Sexting Most Common Among Older Teens

    December 15, 2009

New research from the Pew Internet & American Life Project finds that 4 percent of cell phone owners ages 12 to 17 have sent sexually suggestive nude or nearly nude images of themselves to someone else on a cell phone.

Pew found 15 percent of teens that age have received this kind of image of someone they know personally on their cell phone. Sexting was most common among older teens with 8 percent of 17-year-old cell-owners saying they have sent suggestive images of themselves by text while only 4 percent of 12-year-olds have.

Pew found that sexting occurs most often in one of three scenarios:

1.    Exchanges of images solely between two romantic partners
2.    Exchanges between partners that are then shared outside the relationship
3.    Exchanges between people who are not yet in a relationship, but where often one person hopes to be.

"Teens explained to us how sexually suggestive images have become a form of relationship currency," said Amanda Lenhart, Senior Research Specialist and author of the report.

"These images are shared as a part of or instead of sexual activity, or as a way of starting or maintaining a relationship with a significant other. And they are also passed along to friends for their entertainment value, as a joke or for fun."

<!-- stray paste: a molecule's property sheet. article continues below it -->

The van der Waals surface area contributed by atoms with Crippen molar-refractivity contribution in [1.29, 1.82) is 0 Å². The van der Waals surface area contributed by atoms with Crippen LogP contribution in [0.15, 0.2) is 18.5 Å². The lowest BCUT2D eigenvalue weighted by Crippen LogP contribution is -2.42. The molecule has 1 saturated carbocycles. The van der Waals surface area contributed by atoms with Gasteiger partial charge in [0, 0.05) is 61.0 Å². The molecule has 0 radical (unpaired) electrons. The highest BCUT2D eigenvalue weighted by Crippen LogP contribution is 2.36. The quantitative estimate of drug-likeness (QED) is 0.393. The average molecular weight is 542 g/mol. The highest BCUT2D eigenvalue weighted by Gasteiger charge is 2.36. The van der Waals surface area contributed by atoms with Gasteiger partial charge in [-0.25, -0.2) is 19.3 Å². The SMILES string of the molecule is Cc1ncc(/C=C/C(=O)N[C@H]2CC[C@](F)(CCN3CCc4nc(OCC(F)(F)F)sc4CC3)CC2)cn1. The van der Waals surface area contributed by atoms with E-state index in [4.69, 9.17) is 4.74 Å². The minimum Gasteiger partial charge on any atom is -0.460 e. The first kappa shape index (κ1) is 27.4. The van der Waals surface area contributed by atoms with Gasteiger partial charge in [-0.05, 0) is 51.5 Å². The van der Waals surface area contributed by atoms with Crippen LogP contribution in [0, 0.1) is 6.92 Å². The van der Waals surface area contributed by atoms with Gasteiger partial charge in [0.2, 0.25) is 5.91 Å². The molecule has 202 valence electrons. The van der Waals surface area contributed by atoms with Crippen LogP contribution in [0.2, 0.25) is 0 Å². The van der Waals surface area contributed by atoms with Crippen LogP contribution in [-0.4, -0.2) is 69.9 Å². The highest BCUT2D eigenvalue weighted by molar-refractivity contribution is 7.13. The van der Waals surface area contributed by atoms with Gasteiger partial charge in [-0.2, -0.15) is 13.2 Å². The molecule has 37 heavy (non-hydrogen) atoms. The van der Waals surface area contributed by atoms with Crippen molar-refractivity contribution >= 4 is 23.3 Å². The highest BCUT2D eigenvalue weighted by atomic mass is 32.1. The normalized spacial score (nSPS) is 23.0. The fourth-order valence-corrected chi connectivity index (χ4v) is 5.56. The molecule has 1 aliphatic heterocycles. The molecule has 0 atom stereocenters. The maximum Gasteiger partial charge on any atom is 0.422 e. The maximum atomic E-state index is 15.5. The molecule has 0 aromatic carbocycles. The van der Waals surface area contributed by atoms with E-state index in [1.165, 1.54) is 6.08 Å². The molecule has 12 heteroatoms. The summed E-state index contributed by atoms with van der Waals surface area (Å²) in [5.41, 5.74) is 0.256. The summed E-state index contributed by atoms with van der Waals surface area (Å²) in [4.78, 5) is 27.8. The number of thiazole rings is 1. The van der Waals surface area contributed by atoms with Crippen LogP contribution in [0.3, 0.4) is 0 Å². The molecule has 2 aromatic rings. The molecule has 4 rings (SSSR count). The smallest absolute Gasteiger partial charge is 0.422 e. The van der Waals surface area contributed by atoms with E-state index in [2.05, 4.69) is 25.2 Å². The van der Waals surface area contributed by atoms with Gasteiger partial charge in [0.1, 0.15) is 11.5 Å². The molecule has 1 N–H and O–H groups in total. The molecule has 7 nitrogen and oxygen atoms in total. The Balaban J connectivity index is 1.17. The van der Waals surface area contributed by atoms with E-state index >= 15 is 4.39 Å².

The report also found that teens who are more active users of cell phones are more likely to receive sexually suggestive images. Teens with unlimited text messaging plans, 75 percent of cell phone owning teens, are more likely to receive texts containing images of people they know.

Among this group, 18 percent reported receiving these images, compared with 8 percent of teens on limited plans and 3 percent of teens who pay per message. In addition, teens who keep their phones on almost all the time are more likely than others to receive texts with suggestive images.

"The desire for risk-taking and sexual exploration during the teenage years combined with a constant connection via mobile devices creates a ‘perfect storm’ for sexting," said Lenhart.

"Teenagers have always grappled with issues around sex and relationships, but their coming-of-age mistakes and transgressions have never been so easily transmitted and archived for others to see."

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